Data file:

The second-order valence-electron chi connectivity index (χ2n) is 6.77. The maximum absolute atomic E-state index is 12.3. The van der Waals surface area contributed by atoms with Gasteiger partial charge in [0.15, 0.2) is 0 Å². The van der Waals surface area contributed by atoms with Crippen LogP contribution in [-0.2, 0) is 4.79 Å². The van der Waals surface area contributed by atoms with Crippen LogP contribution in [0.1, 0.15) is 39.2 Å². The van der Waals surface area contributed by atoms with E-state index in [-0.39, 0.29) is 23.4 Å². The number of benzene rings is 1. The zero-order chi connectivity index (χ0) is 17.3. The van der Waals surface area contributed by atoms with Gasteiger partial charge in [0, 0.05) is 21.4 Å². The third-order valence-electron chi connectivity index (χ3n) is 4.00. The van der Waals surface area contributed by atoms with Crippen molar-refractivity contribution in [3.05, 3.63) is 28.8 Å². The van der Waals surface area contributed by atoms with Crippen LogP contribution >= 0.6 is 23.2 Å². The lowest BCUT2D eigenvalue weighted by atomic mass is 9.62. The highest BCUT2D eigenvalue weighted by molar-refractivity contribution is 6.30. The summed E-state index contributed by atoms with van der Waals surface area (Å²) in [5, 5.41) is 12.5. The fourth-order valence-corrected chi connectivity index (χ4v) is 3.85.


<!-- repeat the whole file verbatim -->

The second-order valence-electron chi connectivity index (χ2n) is 6.77. The maximum absolute atomic E-state index is 12.3. The van der Waals surface area contributed by atoms with Gasteiger partial charge in [0.15, 0.2) is 0 Å². The van der Waals surface area contributed by atoms with Crippen LogP contribution in [-0.2, 0) is 4.79 Å². The van der Waals surface area contributed by atoms with Crippen LogP contribution in [0.1, 0.15) is 39.2 Å². The van der Waals surface area contributed by atoms with E-state index in [-0.39, 0.29) is 23.4 Å². The number of benzene rings is 1. The zero-order chi connectivity index (χ0) is 17.3. The van der Waals surface area contributed by atoms with Gasteiger partial charge in [0, 0.05) is 21.4 Å². The third-order valence-electron chi connectivity index (χ3n) is 4.00. The van der Waals surface area contributed by atoms with Crippen molar-refractivity contribution in [3.05, 3.63) is 28.8 Å². The van der Waals surface area contributed by atoms with Crippen LogP contribution >= 0.6 is 23.2 Å². The lowest BCUT2D eigenvalue weighted by atomic mass is 9.62. The highest BCUT2D eigenvalue weighted by molar-refractivity contribution is 6.30. The summed E-state index contributed by atoms with van der Waals surface area (Å²) in [5, 5.41) is 12.5. The fourth-order valence-corrected chi connectivity index (χ4v) is 3.85.